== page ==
Touring Broadway Impact

A new study by The League of American Theatres and Producers indicates that touring Broadway shows contributed $3.25 billion to metropolitan cities across the U.S. in the 2004-05 season.

“The Economic Impact of Touring Broadway” report, based on surveys of theatregoers, measured the impact of nearly 100 shows traveling to more than 250 cities across the country.

Audience members were asked how far they traveled, how important the theatre was to their trip and how much was spent during the trip.

“Touring Broadway shows contribute to the economic vitality of cities where they play,” said Tom Gabbard, president of the NC Blumenthal Performing Arts Center Arts Center in Charlotte. “They attract visitors who eat at local restaurants and hotels, and employ stagehands, musicians and other creative workers.”

The overall analysis was based on a sample of 16 venues including the Denver Center for the Performing Arts, Salt Lake City’s Capital Theatre, Seattle’s Paramount Theatre and the Playhouse Square Center in Cleveland. The results were extrapolated to account for the totality of road productions in the U.S.

A total of 4,895 questionnaires were returned by theatregoers for “Chicago,” “Hairspray,” “Little Women,” “The Producers,” “Wicked,” “Mama Mia!” and others.

The report found that, on average, Broadway tours contributed an economic impact of three times the gross ticket sales to the local metropolitan area’s economy. Patrons spent an average of $73 on related expenses each time they saw a show, with dining before or after the theatre accounting for nearly half of all ancillary spending, according to the study.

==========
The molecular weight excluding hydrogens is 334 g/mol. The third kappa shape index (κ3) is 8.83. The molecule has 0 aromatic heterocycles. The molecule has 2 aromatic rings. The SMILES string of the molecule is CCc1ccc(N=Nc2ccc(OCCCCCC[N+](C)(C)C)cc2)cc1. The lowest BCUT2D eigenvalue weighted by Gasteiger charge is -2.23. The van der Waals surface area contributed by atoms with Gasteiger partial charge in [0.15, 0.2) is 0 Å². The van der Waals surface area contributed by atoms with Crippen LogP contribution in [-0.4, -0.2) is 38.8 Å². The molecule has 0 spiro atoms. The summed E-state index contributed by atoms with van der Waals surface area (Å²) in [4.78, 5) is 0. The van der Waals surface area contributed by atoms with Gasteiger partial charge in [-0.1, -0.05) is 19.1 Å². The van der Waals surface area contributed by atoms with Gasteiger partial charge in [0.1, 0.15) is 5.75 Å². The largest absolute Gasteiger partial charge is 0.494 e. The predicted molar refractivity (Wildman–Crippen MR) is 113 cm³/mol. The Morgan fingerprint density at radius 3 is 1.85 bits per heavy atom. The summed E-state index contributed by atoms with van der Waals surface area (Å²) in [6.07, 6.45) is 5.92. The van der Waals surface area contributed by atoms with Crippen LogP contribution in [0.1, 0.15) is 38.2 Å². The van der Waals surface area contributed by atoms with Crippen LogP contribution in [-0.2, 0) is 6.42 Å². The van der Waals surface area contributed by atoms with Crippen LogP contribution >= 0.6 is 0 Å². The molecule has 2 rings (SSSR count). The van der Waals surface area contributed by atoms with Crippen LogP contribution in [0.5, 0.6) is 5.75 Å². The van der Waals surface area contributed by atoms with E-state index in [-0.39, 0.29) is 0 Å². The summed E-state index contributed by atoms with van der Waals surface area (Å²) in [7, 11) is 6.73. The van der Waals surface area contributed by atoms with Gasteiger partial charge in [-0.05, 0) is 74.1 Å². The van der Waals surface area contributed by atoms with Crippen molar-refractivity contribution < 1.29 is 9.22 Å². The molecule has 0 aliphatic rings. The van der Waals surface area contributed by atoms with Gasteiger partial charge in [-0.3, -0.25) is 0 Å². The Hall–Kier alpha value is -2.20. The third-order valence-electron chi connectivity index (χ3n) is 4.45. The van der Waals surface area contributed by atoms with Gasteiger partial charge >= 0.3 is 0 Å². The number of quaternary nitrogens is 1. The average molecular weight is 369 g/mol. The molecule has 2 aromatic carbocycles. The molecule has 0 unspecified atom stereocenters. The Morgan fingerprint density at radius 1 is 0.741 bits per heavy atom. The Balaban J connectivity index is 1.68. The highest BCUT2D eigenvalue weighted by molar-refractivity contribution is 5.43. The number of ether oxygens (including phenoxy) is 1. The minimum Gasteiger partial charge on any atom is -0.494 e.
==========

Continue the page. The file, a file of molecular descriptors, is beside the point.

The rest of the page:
Average theatregoers live 38 miles from the venue, and often times patrons travel 40 miles or more to see a show, sometimes spending the night in the area. Fifty-four percent of respondents said the theatre played an important role in their decision to visit that area, the report said.

Jed Bernstein, president of The League of American Theatres and Producers, said that touring Broadway productions not only contribute to local economies by attracting visitors to the area, but also benefits New York City indirectly by serving as an advertisement for shows on Broadway.

Approximately $378 million of touring Broadway’s $3.25 billion returned to NYC. That money came from New York-based goods and services, along with NYC-based actors and staffers who returned to the city, therefore giving back a portion of their salary to NYC.

Touring Broadway’s profits added with that of Broadway’s $4.8 billion contribution returned to NYC, resulted in a combined local impact of $8 billion overall, according to the analysis.

The average cost to produce a Broadway tour during 2004-05 season was $3.5 million.